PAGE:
That first sliver of sun emerging from behind the buildings reminds me of the way it feels when you’re holding a newborn baby in your arms. You wonder how such a tiny human can even exist when suddenly an illuminating smile spreads across their precious little face. It’s that awe-inspiring sense of hope that I am overwhelmed by every time I witness the sun rising. There’s a certain promise that accompanies it. “See,” says the sun, “I am here and I always will be. Even on those gloomy days, I’m just behind the clouds waiting to meet you again.”
I appreciate this promise since sometimes we have so many dreary days in a row I begin to question if sunlight itself has permanently retired to some other part of the world. I really can’t complain however, considering I’m still in an insanely cool city and my friends/family in Michigan are suffering through a spring snow. Although a bit over-ambitious, a goal of mind this semester is to watch the sunrise once per week. I decided to strive for this many because I speculate I am maximizing my chances of seeing the most impressive display of colors. I’m waiting for the perfect cloud-to-sky ratio to dazzle me beyond belief.
Naturally, there are times I miss my weekly rendezvous with the sun. There have also been a few unlucky mornings that one large meddlesome cloud looms exactly where I wish it wouldn’t and obstructs the view completely. Even on the overcast days, I am glad to have forced myself to roll out of bed at such an anomalous hour. I am given the opportunity to join the bustling swarm of people hurrying to work during morning rush hour. Dark eye circles and heavy lids occupy the faces of every individual traveling by metro around 6:00AM. Once the doors open, the half-asleep crowd pours onto the platform and wills itself towards the escalator as one unified entity. Despite being separate and unrelated, each passerby seems to share the same objective . . . to live, to get by every day. We may be complete strangers who speak different languages, but this is where our humanness communicates without words.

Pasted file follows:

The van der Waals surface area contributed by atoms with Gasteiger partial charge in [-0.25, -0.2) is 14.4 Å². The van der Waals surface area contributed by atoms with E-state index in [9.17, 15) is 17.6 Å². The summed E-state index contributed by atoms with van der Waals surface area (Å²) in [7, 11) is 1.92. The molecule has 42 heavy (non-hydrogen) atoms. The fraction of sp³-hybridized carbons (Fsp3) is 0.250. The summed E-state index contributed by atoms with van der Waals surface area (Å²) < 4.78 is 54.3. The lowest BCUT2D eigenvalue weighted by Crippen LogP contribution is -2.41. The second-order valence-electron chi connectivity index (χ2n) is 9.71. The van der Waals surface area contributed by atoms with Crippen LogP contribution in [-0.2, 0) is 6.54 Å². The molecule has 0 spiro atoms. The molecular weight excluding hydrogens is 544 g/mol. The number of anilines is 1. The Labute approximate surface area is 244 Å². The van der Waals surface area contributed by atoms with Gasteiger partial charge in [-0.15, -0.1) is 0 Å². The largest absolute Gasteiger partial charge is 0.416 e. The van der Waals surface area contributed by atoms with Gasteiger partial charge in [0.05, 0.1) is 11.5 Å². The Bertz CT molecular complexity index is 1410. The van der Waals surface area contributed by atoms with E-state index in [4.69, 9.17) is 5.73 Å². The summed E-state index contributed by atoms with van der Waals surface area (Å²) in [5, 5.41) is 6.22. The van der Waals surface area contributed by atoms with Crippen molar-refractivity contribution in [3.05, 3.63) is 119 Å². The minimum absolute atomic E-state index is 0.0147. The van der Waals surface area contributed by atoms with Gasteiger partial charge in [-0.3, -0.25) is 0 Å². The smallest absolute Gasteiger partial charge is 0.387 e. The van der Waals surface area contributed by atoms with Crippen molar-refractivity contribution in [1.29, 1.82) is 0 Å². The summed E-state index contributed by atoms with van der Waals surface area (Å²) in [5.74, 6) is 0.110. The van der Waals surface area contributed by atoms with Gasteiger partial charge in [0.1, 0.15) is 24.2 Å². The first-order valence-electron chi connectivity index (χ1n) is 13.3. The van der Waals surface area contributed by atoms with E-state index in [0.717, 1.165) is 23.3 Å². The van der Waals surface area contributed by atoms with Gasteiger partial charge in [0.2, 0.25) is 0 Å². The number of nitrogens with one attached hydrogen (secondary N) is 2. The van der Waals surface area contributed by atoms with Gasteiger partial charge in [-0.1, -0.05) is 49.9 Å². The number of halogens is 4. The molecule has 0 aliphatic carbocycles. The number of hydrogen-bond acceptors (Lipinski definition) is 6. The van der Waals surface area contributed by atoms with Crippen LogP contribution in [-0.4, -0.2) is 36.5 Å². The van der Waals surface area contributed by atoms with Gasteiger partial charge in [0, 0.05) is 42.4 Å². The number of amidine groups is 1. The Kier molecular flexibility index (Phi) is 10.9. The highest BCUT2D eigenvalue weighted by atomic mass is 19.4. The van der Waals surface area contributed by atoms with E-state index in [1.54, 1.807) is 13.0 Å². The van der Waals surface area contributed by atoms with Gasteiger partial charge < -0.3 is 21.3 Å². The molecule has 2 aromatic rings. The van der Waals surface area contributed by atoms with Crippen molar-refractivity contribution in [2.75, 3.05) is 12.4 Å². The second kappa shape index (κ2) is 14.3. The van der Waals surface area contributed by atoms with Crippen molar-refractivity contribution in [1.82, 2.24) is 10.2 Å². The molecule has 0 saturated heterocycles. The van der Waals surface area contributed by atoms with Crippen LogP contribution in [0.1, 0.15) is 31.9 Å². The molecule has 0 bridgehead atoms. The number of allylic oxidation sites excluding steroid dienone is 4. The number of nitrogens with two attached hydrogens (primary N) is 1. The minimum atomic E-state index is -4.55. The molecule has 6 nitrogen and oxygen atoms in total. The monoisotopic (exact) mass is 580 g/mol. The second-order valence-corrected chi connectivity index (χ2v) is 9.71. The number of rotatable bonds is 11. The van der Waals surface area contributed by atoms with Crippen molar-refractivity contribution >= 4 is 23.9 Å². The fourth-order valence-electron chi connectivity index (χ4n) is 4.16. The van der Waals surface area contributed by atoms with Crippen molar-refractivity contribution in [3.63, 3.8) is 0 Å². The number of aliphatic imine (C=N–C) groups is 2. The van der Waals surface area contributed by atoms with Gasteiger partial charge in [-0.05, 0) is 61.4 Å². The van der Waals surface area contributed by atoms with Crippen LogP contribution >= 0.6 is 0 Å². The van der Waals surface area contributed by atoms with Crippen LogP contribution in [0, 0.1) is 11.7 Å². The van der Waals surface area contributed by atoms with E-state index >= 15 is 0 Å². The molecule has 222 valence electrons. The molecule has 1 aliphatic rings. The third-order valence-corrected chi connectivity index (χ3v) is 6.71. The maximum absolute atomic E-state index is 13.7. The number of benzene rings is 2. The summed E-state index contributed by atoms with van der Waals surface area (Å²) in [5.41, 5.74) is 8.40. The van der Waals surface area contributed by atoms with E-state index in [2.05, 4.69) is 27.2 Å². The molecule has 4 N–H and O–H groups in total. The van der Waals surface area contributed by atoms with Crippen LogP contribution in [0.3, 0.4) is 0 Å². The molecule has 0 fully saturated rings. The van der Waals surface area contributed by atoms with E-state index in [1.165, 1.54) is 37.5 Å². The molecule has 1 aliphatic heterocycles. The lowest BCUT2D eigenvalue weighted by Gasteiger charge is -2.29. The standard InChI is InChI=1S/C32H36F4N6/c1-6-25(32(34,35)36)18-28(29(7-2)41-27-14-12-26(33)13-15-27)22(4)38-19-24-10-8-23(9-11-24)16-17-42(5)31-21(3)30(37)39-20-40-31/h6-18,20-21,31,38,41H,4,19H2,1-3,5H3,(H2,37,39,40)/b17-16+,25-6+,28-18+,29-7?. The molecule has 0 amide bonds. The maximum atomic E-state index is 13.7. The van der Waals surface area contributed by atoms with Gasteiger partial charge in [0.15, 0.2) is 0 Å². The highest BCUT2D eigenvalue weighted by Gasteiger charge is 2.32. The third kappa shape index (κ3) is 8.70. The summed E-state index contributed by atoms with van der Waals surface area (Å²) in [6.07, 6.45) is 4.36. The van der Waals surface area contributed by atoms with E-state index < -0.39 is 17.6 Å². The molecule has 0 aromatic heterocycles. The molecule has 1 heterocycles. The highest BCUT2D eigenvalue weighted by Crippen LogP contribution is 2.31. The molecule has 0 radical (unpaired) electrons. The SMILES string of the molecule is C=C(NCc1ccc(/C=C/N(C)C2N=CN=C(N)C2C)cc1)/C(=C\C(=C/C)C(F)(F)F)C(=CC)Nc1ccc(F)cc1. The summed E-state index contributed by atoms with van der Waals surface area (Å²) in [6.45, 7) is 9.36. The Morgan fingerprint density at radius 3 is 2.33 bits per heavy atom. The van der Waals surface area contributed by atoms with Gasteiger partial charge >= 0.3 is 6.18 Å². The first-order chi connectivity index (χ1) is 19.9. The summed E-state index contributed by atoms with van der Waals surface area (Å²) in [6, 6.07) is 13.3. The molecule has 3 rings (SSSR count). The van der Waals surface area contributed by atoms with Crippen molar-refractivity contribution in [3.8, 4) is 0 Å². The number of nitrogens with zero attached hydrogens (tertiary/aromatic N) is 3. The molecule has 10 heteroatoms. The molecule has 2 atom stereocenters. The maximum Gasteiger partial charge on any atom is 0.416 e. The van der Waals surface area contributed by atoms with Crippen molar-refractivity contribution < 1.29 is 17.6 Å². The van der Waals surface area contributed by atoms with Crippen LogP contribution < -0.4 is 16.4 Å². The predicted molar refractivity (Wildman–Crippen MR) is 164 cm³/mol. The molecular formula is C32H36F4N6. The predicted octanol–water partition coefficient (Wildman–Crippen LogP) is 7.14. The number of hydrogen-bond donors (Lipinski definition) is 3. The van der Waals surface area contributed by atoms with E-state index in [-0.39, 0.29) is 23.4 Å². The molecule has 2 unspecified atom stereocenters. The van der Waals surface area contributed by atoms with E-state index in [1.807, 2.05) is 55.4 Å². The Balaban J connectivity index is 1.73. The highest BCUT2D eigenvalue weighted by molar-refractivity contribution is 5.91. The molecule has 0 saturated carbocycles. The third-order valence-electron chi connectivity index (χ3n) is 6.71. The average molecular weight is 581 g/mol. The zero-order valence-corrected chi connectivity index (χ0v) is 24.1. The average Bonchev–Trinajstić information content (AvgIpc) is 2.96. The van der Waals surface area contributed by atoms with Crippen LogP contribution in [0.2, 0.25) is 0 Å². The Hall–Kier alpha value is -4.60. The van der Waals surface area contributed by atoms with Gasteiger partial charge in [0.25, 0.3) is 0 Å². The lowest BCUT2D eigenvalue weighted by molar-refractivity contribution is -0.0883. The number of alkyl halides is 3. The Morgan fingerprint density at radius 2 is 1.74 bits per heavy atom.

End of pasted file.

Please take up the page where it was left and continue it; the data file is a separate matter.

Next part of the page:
On a less existential note . . . the experience has some fun and simple aspects as well. I truly feel like a local when I’m handed a newspaper with a warm “dobrý den” (meaning “hello” or “good day” in Czech). My journey to the sunrise typically ends on the Charles Bridge. It’s an ideal location for watching the sun come up over one side of the city and cast a serene glow upon the other. Being there at this hour also provides the benefit of a substantially smaller number of tourists which cover every inch of the cobblestone on nice days. Below you can see some of the stunning views I’ve captured from the bridge. Stay tuned!
IES EU sets apart 21 days during our time abroad to travel as a program to different cities around the EU with the purpose of comprehending the current status and the inner workings of this intricate nation-state partnership. They break the time down into 3 separate segments and in September I had the chance to visit Berlin and Prague for our first field study! This field study had the headline “Europe: From Division towards Integration” and each day we not only toured around but had scheduled meetings with governmental representatives, cultural scientists, and a journalist.